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Common signs include loud clicking noises when turning, grease on the inside edge of the tires, and excessive vibration when driving. Our certified technicians can come to you and diagnose the problem. You will receive a $30 credit towards any follow-up repairs that result from the diagnostic. Following are example prices for CV Axle / Shaft Assembly Replacement. Click on the button below to get an upfront quote for your car.
|Cars||Estimate||Parts Cost||Labor Cost||Savings||Average Dealer Price|
|2010 Jeep Patriot||$242||$130.25||$112.00||19%||$302.25|
|2013 Chrysler Town & Country||$319||$171.92||$147.00||19%||$397.67|
|2010 Dodge Ram 1500||$366||$288.58||$77.00||10%||$406.83|
|2008 Mercedes-Benz CL600||$1471||$1190.74||$280.00||9%||$1620.74|
|2007 Infiniti M35||$313||$243.04||$70.00||10%||$350.54|
|2005 Porsche 911||$1232||$1057.48||$175.00||7%||$1326.23|
Constant velocity (CV) axles are a drivetrain component commonly found on many modern road-going vehicles. They serve the purpose of transferring power from the vehicle’s transmission and differential to the wheels to drive the vehicle forward. They have a greased flexible joint that allows the axle to flex according to road conditions, with minimal effect on power delivery.
The joint is lubricated with grease and covered by a rubber boot that protects it from dirt and debris. Because the CV axles are the direct link that transfers the power of the engine to the wheels, they are subject to high levels of stress over time and will eventually wear out and require replacement for proper functionality to return. When they do wear out, the CV axles will usually show symptoms to let the driver know they require attention.
One of the most common and noticeable symptoms of a bad or failing CV axle shaft assembly is an audible clicking noise when turning or accelerating. When CV axles become excessively worn, the constant velocity joints will become loose and click when turning or accelerating. The clicks may become louder or more pronounced during sharper and faster turns and will be heard on the side with the faulty CV shaft. Alongside popping noises, you may also have a hard time steering while making turns and rounding corners.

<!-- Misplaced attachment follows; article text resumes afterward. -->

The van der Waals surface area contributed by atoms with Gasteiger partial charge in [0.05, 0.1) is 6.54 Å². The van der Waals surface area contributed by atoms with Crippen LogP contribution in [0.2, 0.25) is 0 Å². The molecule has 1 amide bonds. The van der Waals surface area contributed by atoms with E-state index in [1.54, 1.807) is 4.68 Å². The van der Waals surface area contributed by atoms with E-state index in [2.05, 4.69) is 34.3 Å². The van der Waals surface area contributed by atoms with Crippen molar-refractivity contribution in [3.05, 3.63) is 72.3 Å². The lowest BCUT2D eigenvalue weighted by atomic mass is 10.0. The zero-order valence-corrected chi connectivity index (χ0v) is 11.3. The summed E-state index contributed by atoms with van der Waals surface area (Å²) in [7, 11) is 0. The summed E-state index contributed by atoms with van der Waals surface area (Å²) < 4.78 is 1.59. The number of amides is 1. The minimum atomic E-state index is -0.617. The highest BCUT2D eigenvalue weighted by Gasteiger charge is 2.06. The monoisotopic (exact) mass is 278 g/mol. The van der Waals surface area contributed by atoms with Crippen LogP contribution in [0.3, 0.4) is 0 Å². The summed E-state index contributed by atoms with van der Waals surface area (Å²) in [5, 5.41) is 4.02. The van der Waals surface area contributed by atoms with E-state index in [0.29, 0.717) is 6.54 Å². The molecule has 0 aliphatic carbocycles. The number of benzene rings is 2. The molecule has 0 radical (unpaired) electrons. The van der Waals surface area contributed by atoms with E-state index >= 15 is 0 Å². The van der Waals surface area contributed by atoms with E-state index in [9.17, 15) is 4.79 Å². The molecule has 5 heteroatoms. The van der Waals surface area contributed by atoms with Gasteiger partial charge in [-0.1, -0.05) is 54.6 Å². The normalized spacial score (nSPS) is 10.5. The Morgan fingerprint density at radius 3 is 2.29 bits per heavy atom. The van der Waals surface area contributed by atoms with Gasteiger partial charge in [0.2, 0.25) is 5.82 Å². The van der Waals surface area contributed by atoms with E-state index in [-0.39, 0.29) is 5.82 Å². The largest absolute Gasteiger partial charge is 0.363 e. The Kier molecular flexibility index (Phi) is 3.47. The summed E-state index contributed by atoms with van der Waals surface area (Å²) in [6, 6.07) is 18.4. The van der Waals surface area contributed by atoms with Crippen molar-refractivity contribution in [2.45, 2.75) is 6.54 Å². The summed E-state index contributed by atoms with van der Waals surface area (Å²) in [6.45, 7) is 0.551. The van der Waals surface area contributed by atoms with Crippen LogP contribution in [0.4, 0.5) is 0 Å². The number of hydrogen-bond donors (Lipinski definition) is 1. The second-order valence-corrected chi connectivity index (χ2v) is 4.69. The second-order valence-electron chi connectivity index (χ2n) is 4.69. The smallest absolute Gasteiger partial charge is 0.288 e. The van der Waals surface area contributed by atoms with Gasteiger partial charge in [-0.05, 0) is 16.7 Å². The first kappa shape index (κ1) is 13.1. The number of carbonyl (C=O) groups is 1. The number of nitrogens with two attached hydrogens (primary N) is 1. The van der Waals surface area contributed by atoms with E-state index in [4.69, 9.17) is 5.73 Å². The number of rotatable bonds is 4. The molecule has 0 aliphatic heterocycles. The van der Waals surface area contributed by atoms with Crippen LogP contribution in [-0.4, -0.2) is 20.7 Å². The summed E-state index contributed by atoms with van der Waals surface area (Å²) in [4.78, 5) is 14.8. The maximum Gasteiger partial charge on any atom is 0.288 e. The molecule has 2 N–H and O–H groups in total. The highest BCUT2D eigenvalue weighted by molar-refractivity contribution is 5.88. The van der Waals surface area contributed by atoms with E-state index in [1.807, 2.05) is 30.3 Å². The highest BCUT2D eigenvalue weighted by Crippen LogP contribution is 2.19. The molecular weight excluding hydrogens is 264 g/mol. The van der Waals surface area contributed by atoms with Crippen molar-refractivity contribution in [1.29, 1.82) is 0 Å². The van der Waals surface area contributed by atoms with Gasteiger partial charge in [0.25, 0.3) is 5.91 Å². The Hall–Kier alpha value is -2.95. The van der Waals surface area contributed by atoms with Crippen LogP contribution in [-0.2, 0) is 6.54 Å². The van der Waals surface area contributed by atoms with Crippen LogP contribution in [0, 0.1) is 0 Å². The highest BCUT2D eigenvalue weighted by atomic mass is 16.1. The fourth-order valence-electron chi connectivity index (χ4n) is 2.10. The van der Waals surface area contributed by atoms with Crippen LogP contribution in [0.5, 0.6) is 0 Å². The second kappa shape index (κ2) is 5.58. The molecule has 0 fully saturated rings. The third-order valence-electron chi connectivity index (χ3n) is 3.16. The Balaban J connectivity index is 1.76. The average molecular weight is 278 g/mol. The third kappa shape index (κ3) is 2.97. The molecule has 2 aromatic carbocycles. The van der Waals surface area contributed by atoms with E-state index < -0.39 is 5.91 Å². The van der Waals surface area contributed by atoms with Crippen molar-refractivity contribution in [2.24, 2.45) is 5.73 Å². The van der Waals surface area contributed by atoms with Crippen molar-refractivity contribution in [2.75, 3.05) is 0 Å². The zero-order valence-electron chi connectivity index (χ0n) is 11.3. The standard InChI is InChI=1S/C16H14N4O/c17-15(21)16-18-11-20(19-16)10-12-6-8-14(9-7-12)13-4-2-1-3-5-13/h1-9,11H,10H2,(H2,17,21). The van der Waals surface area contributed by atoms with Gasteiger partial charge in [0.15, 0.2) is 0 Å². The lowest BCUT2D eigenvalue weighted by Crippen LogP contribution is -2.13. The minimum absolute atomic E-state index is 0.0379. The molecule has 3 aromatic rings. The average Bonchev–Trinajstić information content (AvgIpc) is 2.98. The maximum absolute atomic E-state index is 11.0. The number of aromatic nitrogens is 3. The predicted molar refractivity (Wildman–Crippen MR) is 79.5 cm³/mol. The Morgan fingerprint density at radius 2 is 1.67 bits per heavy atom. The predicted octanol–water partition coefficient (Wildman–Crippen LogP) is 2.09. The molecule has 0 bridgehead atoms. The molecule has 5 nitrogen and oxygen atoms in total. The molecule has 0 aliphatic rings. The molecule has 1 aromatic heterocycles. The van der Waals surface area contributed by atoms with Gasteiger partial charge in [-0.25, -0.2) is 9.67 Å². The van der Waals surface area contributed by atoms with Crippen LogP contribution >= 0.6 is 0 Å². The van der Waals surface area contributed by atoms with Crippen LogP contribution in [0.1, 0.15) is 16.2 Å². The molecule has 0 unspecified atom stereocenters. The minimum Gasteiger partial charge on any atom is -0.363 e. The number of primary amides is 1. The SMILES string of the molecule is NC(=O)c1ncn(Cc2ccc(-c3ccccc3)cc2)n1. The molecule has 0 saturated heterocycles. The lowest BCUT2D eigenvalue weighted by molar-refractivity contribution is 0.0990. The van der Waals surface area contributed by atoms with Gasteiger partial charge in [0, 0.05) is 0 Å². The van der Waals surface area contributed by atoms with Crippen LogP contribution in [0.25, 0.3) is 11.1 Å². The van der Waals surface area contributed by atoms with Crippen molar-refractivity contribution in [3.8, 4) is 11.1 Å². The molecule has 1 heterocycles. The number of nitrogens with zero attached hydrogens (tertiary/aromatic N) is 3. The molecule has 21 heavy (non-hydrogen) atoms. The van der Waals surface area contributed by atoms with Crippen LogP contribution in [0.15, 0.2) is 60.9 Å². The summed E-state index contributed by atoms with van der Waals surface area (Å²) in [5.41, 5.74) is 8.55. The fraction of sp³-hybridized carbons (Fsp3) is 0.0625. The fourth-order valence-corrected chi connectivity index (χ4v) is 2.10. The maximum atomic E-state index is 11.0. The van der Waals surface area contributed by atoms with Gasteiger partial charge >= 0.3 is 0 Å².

Another symptom of a problem with the CV axle shafts is grease on the inside edge of the tire or along the underside of the vehicle. A torn or cracked CV boot will leak grease that ends up tossed around while the axle turns. A leaky boot will eventually lead to CV joint failure, as dirt and debris will get into the boot and damage the joint. Should enough grease leak out, you may notice a growling noise from a lack of lubricant, as well as a steady knocking when driving at low speeds.
Excessive vibrations while driving is another symptom of a bad CV axle. If a CV joint or axle shaft is damaged in any way that affects its balance while rotating, it will cause the shaft to vibrate excessively while operating the vehicle. The vibrations may oscillate, or become more pronounced as vehicle speed increases. Excessive vibration from failing CV shafts can interfere with handling and ride characteristics, and the overall safety and comfort of the vehicle. Usually, the CV axle will need to be replaced if it is damaged enough to cause vibrations.
CV axles serve as the final link between the engine and the wheels. They serve the important function of transferring the torque from the drivetrain to the vehicle’s wheels in order to move the vehicle. If you suspect that one or more of your CV axle shafts may be having a problem, contact a technician to inspect the vehicle. They will be able to replace the CV axle for you and make any other repairs as needed.